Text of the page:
Identifying business opportunities for the short-, mid-, and long-term future from trends, emerging technologies, competitors, startups, and other sources is hard enough. Setting up and operating idea campaigns is even harder. Implementing the most promising concepts and taking an idea to market is really tough. All of these need proper resources, and in many organizations, these are hard to find.
3. Difficulty in measuring success
Success in transformational innovation is seen only over time. Investments today may result in success years later. Also, the more disruptive an innovation, the higher the risk of failure. Therefore, classic business KPIs are oftentimes not working out to measure success in explorative innovation.
ITONICS allows companies to identify opportunities by combining the so-called Market Pull and the Technology Push. The Market Pull reflects unmet or upcoming consumer needs. The Technology Push reflects emerging technologies making technology-enabled innovations possible.
Our continuous foresight approach integrates the Market Pull and Technology Push on one platform and allows for continuous opportunity identification. To explore these more transformational opportunities, ITONICS Campaigns allows crowdsourcing concepts, solution proposals, ideas, business models etc., on one global and intuitive software platform.
An amazing example is the CISCO Innovation Hub with 6 to 7 active challenges per month, generating more than a thousand ideas every year within well-defined opportunity spaces.
Combining exploitation and exploration
There are various ways to contextualize the more improving versus, the more disrupting innovation activities. Let’s look at the most important ones:
1. By ambition
This publication suggests a balanced innovation portfolio within three categories: Core, Adjacent, and Transformational innovation activities. The Core is all about optimizing existing products for existing customers (exploitation), Adjacent innovations are new to the company but not necessarily new to the market, and Transformational innovations are inventions that do not exist today (exploration).
Depending on the dynamics in a certain industry and market, the innovation portfolio can be configured, and rough guidelines on budget distribution defined. An example would be 70% into Core, 20% into Adjacent, and 10% of the innovation/ R&D budgets into Transformational projects in conservative industries like diversified chemicals or tires and rubber.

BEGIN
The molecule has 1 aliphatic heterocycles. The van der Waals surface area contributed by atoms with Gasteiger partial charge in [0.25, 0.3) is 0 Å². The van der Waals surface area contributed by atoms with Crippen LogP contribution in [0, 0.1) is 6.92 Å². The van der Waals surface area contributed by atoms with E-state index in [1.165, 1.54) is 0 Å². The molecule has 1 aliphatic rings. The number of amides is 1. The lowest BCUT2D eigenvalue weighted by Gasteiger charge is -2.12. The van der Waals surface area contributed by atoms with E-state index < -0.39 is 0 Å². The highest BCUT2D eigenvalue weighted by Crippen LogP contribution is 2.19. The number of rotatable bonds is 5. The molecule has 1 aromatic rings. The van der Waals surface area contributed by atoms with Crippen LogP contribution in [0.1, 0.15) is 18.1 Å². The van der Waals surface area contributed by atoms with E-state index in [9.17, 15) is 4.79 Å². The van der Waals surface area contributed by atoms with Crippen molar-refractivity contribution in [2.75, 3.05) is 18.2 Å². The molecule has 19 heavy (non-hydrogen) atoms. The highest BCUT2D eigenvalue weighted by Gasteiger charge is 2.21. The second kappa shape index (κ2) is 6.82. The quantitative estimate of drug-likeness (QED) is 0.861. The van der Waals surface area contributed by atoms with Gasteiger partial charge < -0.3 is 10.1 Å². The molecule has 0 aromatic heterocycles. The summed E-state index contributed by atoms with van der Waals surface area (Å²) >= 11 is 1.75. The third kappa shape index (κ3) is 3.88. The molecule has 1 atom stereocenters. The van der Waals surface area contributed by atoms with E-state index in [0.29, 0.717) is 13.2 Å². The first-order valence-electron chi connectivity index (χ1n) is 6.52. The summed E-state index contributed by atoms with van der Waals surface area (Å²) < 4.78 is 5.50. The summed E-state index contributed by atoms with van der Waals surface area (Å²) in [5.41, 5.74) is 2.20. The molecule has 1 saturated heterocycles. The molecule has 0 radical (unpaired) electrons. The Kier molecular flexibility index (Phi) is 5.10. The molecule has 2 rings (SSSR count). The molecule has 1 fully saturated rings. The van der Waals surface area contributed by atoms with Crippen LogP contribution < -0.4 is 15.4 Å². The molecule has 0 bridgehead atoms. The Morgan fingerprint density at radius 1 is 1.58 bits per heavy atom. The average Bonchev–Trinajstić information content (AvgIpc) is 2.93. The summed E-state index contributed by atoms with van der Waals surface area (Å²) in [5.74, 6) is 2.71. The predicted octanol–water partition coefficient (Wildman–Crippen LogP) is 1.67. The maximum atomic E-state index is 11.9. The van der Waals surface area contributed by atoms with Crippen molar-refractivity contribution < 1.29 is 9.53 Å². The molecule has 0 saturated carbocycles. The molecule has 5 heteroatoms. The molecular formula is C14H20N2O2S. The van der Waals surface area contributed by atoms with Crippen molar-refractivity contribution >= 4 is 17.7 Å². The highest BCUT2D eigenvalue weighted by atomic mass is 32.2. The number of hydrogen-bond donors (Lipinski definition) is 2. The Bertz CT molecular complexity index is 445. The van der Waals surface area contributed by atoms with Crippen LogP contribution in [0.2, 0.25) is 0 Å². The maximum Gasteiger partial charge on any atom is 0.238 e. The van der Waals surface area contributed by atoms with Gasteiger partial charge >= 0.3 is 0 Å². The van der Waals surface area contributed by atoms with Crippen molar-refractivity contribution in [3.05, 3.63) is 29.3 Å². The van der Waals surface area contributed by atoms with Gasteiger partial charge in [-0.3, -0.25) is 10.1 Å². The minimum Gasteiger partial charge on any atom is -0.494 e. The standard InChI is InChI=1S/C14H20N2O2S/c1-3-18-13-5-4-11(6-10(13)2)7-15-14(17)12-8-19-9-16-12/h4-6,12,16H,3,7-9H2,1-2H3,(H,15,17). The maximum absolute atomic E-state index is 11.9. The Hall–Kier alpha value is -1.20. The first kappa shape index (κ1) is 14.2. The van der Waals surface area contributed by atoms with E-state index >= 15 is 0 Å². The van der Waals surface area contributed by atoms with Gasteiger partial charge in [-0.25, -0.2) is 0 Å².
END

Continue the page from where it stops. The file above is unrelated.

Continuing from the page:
2. By personality
Exploration is oftentimes chaotic, frustrating, and exhausting, as the dynamic is high, and new trends and technologies pop up every few months. Think of the Metaverse hype or ChatGPT. Exploitation is much more structured but also limited at the same time. Having the right personality types for different innovation mechanisms is crucial for success.
3. By organization
Exploitation can be done very decentralized within a business unit, a plant, a market, or a brand. Nevertheless, it is important to share ongoing projects and successes to use synergies. Exploration, especially in the so-called Fuzzy Front-End of innovation, is ideally conducted by dedicated resources in a central function with direct ties to the strategy team or even embedded within.
But: having a single source of truth, a centralized innovation knowledge base, and transparent innovation roadmaps is crucial to keep all innovation activities in sync, (re-)calibrate the innovation portfolios, and identify synergies.
Overall, a company culture that values both exploration and exploitation is essential to be a successful innovator. This can involve promoting experimentation, tolerating failure, and encouraging collaboration across different parts of the organization. Leaders can also play a critical role in promoting ambidexterity by setting clear goals and priorities, communicating the importance of exploration and exploitation and providing the necessary resources and support to enable both.
Despite the benefits of innovation ambidexterity, there are also challenges to implementing this approach. One of the main challenges is managing the tension between exploration and exploitation. Organizations must be able to balance the need for experimentation and risk-taking with the need for efficiency and optimization. This can be particularly challenging for organizations that have established routines and processes that prioritize efficiency and predictability over innovation.
Another challenge is coordinating across different units or teams within the organization. For example, the exploration team may develop a new technology or product that the exploitation team is not equipped to commercialize. This requires effective communication and collaboration across different parts of the organization to ensure that a company can capitalize on new opportunities.
Image source: Strategyzer, 2020
Ambidextrous innovation is an important strategy for organizations that want to maintain their competitive advantage in today's rapidly changing business environment. By balancing exploration and exploitation, ambidextrous organizations can simultaneously improve their existing products and services while exploring new markets, technologies, and business models.
While there are challenges to implementing an ambidextrous approach, the benefits are substantial in terms of innovation performance and overall organizational success.
How does ITONICS help?
- All ideas, radical or improvements, big or small, local or global, can be managed on one collaborative platform. Various blueprints and best practices are available to start fast and to fit both exploration and exploitation. ITONICS Campaigns supports the identification of synergies, expertise, and knowledge on a global scale whilst catering to specific requirements in idea processing for various settings.
- The ITONICS Innovation OS supports all activities, from exploring opportunities to executing the most promising innovation projects.
- Innovation portfolios can be managed within one single point of truth. Centralized and decentralized innovation activities meet within ITONICS Innovation Roadmaps and Portfolios.
- Lean innovation governance and reporting become resource-efficient with built-in dashboards, alerting, and reporting features.
See the ITONICS Innovation OS in action